tb/s 7i.80 72.27 7i .85

Abi/m2 6.72 6.35 7.59

BR/(mm-s-i) 6.55 6.47 6.6i

Pav/MPa 6.88 6.69 7.0i

The required mp has been successfully reduced after optimization. The required mass is < 5 040 kg, whereas, the calculated mass from SQP and GA are 4 875.2 kg and 4 857.5 kg, respectively. The mp can be further reduced to 4 832.4 kg by using HO technique. It is evident that results meet all the design constraints. Fig.5 demonstrates the comparison between optimal results derived from SQP, GA, and HO.

SQP -------

GA ------

GA+SQP-

0 10 20 30 40 50 60 70

Time/s (a)

300 250 * 200 g 150 H 100 50

0 10 20 30 40 50 60 70 Time/s

ч _____

GA-----

GA+SQP-

0 100 200 300 400 500

Web/mm

0 100 200 300 400 500

Web/mm

Fig.5 Comparison between SQP, GA, and HO.

Each of the design variables exerts influences on the characteristics of FCG design and optimization. According to the analysis made in Ref.[7], the initial guess can be determined when SQP alone is

used. From the initial results acquired from either SQP or GA, as illustrated in Table 4, it is noted that although the objective function has been attained while remaining within the design constraints, the minimum values of mp secured from both optimization techniques are greater than those from HO. Consequently, HO holds clear superiority in achieving the optimal solution. This is true especially in tackling the problems that possesses a large number of design variables, which are so complex as to locate local convergence region and to select a reasonable initial guess in applying a local optimizer.

5 Conclusions

With the help of HO method, a complicated 3D FCG grain has been successfully designed and optimized. Values of optimization technique and initial guesses play a critical role in achieving optimal solution especially in fulfilling design projects having many design variables. To begin with, an effort is made to optimize the mass of FCG grain by using a single local optimizer SQP. The results derived from SQP are satisfactory and the design objective is attained within the desired constraints. Next the global optimizer GA is applied. As the results from GA are globally converged, in order to further converge the solution, the results from GA are then used as initial guess to SQP. Thereafter, SQP provides further local convergence to identify the minimum mass of the grain. This HO technique removes the possibility of falling prey to wrong local convergence. This technique of optimization successfully optimizes the mass of propellant of FCG and reduces it to the minimum while meeting all desired design constraints.

References

[1] Brooks W T. Solid propellant grain design and internal ballistics.

NASA SP-8076, 1972.

[2] Dunn S S, Coats D E. 3-D grain design and ballistic analysis using

SPP97 code. AIAA-97-3340, 1997.

[3] Sforzini R H. An automated approach to design of solid rockets

utilizing a special internal ballistic model. AIAA-80-1135, 1980.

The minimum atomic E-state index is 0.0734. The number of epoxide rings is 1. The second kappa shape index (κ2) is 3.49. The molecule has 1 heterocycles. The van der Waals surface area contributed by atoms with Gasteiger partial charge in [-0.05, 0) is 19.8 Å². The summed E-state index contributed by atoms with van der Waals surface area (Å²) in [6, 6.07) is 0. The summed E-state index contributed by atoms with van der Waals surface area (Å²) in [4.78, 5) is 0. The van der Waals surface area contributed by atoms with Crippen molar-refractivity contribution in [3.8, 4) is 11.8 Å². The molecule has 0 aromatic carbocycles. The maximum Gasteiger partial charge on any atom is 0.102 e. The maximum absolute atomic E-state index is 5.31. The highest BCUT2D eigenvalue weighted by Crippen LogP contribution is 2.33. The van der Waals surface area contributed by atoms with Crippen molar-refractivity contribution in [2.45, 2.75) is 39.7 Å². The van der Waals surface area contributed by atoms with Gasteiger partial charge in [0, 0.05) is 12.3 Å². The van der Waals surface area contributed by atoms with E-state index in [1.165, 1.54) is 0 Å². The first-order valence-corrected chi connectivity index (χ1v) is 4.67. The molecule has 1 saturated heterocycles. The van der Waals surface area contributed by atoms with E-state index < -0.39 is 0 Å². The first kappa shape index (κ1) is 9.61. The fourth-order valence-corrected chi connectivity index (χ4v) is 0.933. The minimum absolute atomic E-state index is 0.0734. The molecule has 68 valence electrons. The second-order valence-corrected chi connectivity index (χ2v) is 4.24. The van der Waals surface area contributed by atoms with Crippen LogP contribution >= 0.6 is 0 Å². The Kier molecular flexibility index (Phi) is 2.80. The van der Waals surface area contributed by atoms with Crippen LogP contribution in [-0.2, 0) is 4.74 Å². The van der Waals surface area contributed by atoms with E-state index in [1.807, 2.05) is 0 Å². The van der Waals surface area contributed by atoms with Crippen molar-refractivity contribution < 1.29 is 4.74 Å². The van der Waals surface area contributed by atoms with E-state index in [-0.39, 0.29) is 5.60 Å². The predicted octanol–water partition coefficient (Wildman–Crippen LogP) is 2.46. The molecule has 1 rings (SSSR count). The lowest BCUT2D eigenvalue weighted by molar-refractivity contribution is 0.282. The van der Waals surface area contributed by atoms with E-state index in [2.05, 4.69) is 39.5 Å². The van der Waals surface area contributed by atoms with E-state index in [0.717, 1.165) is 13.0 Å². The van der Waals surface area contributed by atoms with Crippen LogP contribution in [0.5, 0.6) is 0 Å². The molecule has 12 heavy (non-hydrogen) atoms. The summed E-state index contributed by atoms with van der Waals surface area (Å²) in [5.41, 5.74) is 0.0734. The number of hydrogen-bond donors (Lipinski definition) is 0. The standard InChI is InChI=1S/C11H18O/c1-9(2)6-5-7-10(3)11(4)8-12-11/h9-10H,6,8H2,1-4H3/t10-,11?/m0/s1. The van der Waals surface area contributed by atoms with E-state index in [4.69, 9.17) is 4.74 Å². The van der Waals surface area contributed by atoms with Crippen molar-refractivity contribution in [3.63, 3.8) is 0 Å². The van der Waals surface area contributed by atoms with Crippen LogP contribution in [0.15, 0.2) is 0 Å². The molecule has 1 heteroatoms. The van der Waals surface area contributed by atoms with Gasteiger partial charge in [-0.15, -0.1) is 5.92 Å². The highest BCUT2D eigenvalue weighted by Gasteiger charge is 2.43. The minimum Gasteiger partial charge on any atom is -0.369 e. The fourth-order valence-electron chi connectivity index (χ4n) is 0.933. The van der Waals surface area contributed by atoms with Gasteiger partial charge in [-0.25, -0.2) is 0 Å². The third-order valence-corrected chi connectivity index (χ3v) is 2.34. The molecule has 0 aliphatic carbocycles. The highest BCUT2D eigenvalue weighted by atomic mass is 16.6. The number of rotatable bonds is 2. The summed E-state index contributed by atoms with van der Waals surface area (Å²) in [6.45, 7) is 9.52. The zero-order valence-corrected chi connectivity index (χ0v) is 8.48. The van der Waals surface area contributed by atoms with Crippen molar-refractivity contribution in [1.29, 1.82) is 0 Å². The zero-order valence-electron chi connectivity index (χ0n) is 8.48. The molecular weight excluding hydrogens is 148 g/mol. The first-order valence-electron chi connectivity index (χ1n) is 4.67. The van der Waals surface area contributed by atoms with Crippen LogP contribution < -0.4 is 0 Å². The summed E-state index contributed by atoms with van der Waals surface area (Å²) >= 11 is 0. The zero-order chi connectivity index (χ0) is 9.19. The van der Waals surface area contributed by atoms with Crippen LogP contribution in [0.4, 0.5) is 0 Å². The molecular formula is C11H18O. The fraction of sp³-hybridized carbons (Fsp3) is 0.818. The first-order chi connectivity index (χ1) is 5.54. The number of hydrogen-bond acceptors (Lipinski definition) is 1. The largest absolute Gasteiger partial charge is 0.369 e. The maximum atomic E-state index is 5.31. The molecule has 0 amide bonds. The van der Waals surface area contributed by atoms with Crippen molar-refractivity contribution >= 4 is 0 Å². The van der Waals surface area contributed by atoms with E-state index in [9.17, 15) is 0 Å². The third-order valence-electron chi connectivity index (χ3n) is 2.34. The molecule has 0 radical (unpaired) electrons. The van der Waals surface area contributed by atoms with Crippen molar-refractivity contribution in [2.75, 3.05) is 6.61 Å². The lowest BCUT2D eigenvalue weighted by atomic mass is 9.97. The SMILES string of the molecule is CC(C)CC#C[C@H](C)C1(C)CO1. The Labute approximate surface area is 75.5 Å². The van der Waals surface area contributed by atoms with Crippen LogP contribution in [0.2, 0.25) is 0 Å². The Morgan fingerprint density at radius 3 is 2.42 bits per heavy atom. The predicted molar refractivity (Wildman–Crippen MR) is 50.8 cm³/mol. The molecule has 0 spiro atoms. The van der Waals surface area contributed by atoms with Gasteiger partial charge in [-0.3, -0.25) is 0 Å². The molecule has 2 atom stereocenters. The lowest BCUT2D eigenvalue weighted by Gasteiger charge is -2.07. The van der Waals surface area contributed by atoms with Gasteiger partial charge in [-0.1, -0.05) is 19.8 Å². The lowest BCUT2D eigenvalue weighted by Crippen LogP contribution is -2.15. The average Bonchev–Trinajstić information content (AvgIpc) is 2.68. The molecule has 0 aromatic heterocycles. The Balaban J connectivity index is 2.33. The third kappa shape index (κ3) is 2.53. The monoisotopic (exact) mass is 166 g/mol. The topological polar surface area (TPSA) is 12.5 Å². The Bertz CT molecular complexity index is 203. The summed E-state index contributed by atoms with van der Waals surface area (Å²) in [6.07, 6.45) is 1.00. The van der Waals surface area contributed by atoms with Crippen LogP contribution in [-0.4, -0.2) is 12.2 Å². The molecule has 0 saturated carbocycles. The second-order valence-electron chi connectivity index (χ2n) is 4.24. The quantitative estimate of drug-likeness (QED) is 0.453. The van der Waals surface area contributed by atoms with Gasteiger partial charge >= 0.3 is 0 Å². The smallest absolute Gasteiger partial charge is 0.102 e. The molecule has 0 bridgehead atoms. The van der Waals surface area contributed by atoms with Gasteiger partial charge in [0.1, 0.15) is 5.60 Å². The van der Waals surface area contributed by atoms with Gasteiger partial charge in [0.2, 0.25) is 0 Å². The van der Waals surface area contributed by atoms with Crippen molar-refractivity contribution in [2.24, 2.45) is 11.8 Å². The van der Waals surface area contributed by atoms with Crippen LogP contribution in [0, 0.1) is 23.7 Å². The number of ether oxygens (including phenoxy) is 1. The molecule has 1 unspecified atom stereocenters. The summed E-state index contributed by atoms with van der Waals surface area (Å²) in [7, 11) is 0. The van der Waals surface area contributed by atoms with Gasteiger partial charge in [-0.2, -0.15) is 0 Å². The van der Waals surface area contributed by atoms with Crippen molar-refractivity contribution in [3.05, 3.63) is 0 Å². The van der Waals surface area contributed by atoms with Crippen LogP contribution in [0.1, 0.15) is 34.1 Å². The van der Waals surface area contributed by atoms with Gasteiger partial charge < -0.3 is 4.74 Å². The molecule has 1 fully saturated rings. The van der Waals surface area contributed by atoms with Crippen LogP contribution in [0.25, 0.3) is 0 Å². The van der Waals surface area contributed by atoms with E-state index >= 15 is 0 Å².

[4] Lamberty J T. A report on grain design and internal ballistic module of the improved solid performance program. AIAA-81-0034, 1981.

[5] Lee K Y, Cho S, Roh M I. An efficient global-local hybrid optimization method using design sensitivity analysis. Journal of Vehicle Design 2002; 28(4): 300-317.

[6] Montastruc L, Azzaro-Pantel C, Pibouleau L, et al. Use of genetic algorithms and gradient based optimization techniques for calcium phosphate precipitation. Chemical Engineering and Processing 2004; 43(10): 1289-1298.

[7] Khurram N, Liang G Z. Finocyl grain design and optimization using sequential quadratic programming. Computer Aided Drafting Design and Manufacturing 2008; 18(1): 354-359.

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[9] Coly D A. An introduction to genetic algorithms for scientists and engineers. Singapore: World Scientific, 1999.

[10] Khurram N, Liang G Z. Design and comparative study of various two-dimensional grain configurations based on optimization method. Asian Joint Conference on Propulsion and Power (AJCPP). 2008.

[11] Gill P E, Murray W, Wright M H. Practical optimization. London: Academic Press, 1981.

Biographies:

Khurram Nisar Born in 1967 at Kharian, Pakistan. In 1991, he received B.S. in mechanical engineering from University of Engineering and Technology, Lahore, Pakistan. In 1998, he received M.S. in the field of solid rocket motor design from Beijing University of Aeronautics and Astronautics (BUAA), China. Presently he is a Ph.D. candidate at BUAA, in the specialty of Propulsion Engineering of Aeronautics and Astronautics. His main research interest includes design and optimization of SRM grain configurations. E-mail: khurram_nisar6@yahoo.com

Liang Guozhu Born in 1966. Ph.D. and Professor, Department of Space Propulsion, School of Astronautics, BUAA. His specialty is propulsion theory and engineering of aeronautics and astronautics. His current research fields are design and simulation of solid rocket motor and liquid rocket engine.

E-mail: lgz@buaa.edu.cn

Qasim Zeeshan Born in 1978 at Lahore, Pakistan. In 2000 he received his B.E. mechanical degree from NUST, Pakistan. He received his M.S. in flight vehicle design from BUAA, China in 2003. Currently he is a Ph.D. candidate at BUAA. His research interests include multidisciplinary design optimization and space mission design. E-mail: qsmzeeshan@yahoo.com